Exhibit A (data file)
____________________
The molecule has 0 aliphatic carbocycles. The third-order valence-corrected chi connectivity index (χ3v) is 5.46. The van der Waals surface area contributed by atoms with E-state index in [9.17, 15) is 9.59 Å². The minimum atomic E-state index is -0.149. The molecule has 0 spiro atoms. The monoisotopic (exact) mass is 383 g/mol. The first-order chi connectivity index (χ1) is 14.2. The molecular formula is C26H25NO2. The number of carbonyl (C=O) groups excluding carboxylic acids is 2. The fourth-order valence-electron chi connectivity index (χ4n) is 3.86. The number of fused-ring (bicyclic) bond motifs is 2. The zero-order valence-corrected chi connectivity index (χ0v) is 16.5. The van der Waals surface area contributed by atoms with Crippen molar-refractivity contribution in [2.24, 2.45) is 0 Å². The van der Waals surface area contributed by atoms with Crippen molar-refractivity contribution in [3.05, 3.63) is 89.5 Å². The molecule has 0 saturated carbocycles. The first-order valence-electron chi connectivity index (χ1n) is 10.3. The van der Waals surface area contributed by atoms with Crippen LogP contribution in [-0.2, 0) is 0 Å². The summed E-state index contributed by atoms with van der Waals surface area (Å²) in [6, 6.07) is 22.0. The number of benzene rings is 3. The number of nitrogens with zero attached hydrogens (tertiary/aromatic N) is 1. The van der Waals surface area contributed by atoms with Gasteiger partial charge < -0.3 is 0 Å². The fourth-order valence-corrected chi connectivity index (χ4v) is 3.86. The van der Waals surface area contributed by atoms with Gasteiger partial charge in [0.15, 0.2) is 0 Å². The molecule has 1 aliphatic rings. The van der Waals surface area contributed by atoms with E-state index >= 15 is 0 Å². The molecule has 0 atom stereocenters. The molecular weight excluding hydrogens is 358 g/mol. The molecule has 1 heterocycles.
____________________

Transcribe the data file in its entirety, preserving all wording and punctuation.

The molecule has 0 aliphatic carbocycles. The third-order valence-corrected chi connectivity index (χ3v) is 5.46. The van der Waals surface area contributed by atoms with E-state index in [9.17, 15) is 9.59 Å². The minimum atomic E-state index is -0.149. The molecule has 0 spiro atoms. The monoisotopic (exact) mass is 383 g/mol. The first-order chi connectivity index (χ1) is 14.2. The molecular formula is C26H25NO2. The number of carbonyl (C=O) groups excluding carboxylic acids is 2. The fourth-order valence-electron chi connectivity index (χ4n) is 3.86. The number of fused-ring (bicyclic) bond motifs is 2. The zero-order valence-corrected chi connectivity index (χ0v) is 16.5. The van der Waals surface area contributed by atoms with Crippen molar-refractivity contribution in [2.24, 2.45) is 0 Å². The van der Waals surface area contributed by atoms with Crippen molar-refractivity contribution in [3.05, 3.63) is 89.5 Å². The molecule has 0 saturated carbocycles. The first-order valence-electron chi connectivity index (χ1n) is 10.3. The van der Waals surface area contributed by atoms with Crippen LogP contribution in [-0.2, 0) is 0 Å². The summed E-state index contributed by atoms with van der Waals surface area (Å²) in [6, 6.07) is 22.0. The number of benzene rings is 3. The number of nitrogens with zero attached hydrogens (tertiary/aromatic N) is 1. The van der Waals surface area contributed by atoms with Gasteiger partial charge < -0.3 is 0 Å². The fourth-order valence-corrected chi connectivity index (χ4v) is 3.86. The van der Waals surface area contributed by atoms with Gasteiger partial charge in [0.15, 0.2) is 0 Å². The molecule has 1 aliphatic rings. The van der Waals surface area contributed by atoms with E-state index >= 15 is 0 Å². The molecule has 0 atom stereocenters. The molecular weight excluding hydrogens is 358 g/mol. The molecule has 1 heterocycles.